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Crisis and begging children in Greece

21 November 2014 / 20:11:41  GRReporter
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Children selling flowers and handkerchiefs to customers at restaurants, children playing the accordion in the subway, children with brushes at the traffic lights, begging women with babies in their arms - the picture can be seen everywhere in the centre of Athens, where the number of children, begging or "working" in various ways, is not decreasing despite the crisis.

The majority of the children are Roma from Greece's neighbouring countries as well as of Greek origin. According to non-governmental organization "Arsis – Association for the Social Support of Youth" from Thessaloniki, the number of children who are in the street for one reason or another has dramatically increased after the accession of Bulgaria and Greece to the European Union. "By 2007, the majority of the children in the street were of Albanian origin. Then numerous groups from these countries joined them as well. There have always been children of Greek origin but they are always the smallest group whereas the cases of Roma children from mixed marriages have recently prevailed," "Arsis" representative Valbona Chistouna told GRReporter.

"Our extensive experience has taught us that some of the children know in advance that they will come here to earn money. Other children do not know and become aware of it when they arrive in Greece. The parents and those who accompany them, however, come with the full knowledge that the children will come to earn by working in the street. Very often, they are with the children in the street, but for us it is exploitation of a minor. That is, when a mother, father, another woman or whoever is with the child in the street, begging, collecting scrap metal from waste containers, selling candles in front of churches, etc., all of this is child exploitation for us," she added.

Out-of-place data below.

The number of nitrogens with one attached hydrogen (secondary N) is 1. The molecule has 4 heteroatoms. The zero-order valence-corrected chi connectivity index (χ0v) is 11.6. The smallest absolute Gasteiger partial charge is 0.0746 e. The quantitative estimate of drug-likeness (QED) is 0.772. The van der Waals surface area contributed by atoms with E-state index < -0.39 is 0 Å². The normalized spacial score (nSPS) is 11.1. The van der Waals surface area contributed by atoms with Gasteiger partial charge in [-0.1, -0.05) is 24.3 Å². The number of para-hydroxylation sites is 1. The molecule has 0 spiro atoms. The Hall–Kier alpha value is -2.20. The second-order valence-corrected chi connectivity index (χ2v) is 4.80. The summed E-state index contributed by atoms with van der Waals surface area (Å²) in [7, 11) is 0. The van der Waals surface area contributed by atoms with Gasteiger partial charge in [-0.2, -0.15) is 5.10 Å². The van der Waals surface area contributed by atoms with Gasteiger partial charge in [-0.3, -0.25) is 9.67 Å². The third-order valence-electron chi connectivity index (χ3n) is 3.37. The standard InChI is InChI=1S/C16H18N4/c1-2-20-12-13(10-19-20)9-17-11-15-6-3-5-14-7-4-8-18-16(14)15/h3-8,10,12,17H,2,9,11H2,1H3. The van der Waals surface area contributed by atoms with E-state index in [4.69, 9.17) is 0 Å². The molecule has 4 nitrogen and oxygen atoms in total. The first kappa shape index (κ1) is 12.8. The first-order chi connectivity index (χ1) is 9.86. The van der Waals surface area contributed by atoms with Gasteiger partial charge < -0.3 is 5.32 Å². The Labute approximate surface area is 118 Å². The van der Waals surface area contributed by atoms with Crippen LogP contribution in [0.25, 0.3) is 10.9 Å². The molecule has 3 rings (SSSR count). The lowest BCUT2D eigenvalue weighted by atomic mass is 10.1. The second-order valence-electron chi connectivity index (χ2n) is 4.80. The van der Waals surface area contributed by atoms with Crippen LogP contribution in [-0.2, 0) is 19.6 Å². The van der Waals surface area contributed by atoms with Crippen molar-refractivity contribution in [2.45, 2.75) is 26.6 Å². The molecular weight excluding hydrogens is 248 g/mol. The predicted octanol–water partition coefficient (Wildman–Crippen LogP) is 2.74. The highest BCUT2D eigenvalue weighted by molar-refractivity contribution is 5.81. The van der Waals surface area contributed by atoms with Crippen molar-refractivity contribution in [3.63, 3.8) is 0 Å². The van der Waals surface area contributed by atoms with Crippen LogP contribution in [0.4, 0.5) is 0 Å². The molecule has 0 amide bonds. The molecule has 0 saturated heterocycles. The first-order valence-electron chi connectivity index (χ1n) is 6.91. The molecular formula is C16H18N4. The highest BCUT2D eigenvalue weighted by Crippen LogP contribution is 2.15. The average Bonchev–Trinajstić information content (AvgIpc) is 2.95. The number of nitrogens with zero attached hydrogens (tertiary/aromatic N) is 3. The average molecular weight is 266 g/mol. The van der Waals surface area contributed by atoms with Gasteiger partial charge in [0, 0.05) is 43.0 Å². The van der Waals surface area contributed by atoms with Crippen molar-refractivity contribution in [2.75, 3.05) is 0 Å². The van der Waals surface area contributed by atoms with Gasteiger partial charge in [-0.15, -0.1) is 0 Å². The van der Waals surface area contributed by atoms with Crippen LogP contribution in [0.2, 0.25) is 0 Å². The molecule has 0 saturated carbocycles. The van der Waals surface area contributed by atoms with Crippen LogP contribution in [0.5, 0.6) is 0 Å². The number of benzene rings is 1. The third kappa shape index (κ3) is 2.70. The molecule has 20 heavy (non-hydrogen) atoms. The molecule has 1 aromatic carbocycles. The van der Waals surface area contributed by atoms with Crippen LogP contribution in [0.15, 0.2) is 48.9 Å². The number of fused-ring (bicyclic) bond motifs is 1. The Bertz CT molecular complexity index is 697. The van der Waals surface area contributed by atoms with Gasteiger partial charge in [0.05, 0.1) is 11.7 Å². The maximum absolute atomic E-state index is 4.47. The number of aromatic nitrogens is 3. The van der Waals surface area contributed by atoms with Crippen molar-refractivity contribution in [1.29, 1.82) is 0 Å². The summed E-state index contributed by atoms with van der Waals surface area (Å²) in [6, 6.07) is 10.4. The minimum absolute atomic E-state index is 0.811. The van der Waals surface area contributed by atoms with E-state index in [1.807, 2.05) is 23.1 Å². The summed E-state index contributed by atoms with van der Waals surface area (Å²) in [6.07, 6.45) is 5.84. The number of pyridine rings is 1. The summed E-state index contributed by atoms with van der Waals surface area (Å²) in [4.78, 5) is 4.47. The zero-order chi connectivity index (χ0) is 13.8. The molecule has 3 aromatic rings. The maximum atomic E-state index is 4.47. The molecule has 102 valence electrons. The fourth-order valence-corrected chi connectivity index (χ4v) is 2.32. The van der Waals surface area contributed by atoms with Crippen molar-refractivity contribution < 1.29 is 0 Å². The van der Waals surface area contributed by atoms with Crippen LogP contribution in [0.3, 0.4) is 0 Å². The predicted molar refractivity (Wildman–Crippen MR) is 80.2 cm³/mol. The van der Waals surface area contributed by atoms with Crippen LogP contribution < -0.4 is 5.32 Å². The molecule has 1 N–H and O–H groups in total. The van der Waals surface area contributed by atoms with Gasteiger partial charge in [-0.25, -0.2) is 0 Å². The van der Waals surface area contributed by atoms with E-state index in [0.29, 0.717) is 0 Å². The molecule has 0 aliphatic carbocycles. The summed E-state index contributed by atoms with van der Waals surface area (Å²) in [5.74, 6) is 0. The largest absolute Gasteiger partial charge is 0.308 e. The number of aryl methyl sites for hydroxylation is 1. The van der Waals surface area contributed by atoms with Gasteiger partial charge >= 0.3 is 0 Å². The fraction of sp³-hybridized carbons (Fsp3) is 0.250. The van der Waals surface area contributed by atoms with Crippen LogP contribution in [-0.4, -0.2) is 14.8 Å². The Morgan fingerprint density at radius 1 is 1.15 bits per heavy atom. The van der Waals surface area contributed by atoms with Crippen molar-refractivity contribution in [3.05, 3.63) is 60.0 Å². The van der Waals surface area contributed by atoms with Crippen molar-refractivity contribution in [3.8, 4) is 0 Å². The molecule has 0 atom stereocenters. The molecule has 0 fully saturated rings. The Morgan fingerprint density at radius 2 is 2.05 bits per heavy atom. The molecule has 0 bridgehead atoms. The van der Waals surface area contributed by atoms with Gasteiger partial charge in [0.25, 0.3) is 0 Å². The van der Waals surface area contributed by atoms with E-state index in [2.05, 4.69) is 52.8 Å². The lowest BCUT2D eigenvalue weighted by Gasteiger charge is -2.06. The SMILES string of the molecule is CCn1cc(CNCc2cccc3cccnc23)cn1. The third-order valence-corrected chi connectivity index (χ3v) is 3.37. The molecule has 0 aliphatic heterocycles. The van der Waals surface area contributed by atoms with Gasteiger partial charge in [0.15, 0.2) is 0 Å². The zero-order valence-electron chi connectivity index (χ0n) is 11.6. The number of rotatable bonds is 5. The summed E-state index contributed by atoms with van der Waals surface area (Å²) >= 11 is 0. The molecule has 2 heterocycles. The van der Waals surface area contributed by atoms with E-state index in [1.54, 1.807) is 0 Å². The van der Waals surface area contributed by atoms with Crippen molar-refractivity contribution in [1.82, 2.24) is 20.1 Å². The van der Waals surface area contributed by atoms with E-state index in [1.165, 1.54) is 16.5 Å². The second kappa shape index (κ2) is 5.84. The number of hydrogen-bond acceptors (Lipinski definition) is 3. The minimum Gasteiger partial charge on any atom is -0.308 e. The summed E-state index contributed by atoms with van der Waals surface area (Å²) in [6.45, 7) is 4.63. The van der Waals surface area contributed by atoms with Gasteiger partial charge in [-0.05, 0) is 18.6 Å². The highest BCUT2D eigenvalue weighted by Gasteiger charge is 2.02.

These children arrive in Greece without any problems because they are EU citizens. They cross the border accompanied by their parents, relatives or even family friends who have the necessary legal document stating that they are the child’s guardians during his or her stay in Greece.

234 children were found in the streets of Thessaloniki from January to September 2014, 96 of them being of Albanian origin, 81 Bulgarian, 6 Romanian and 51 Greek. According to Valbona Chistouna the number of children from Romania in the city has decreased because they have been directed to richer "markets" such as Athens and other European cities.

"We have a team of 2-3 people who are every day in the streets of Thessaloniki in order to establish contact with the children or the adults who are with them, trying to gain their trust and then together to draw up a plan to protect the children.

The organization endeavours to help everyone, but it is not always possible, because children often move to different places, from one address to another, from Greece to the country of origin or other European countries. Unfortunately, the cases in which we cannot find the child or the whole family for a second time are not a few."

Often the parents or the people close to the children do not accept the intervention of the organization. "Then we contact the juvenile prosecutor who issues an order for the securing of immediate protection of the children. These cases require cooperation from the authorities in the country of origin of the child, which must investigate their family environment in order to ensure their protection if the child is repatriated there. "

"One of the most serious and major causes of child exploitation is poverty. Therefore, we try to inform the parents who are often unaware that their child should not work in the street but go to school and be in a safe environment in general. Often they do not know this because they are not literate or because they themselves were subject to the same thing as children. When we fail to convince the parents that they are the people who need to protect their children and not to subject them to exploitation, we look for other ways to help them," said Chistouna.

According to "Arsis" what should be done to more effectively protect the children exploited in this way is to strengthen the institutions that shelter them. "For me the strengthening of cooperation between countries is the most important. If there is no way for such cooperation at any time, and I really mean at any time, we will not be able to minimize and eliminate the phenomenon, which is our ultimate goal."


Tags: SocietyBegging childrenExploitationNon-governmental organizationThessalonikiSupport for children
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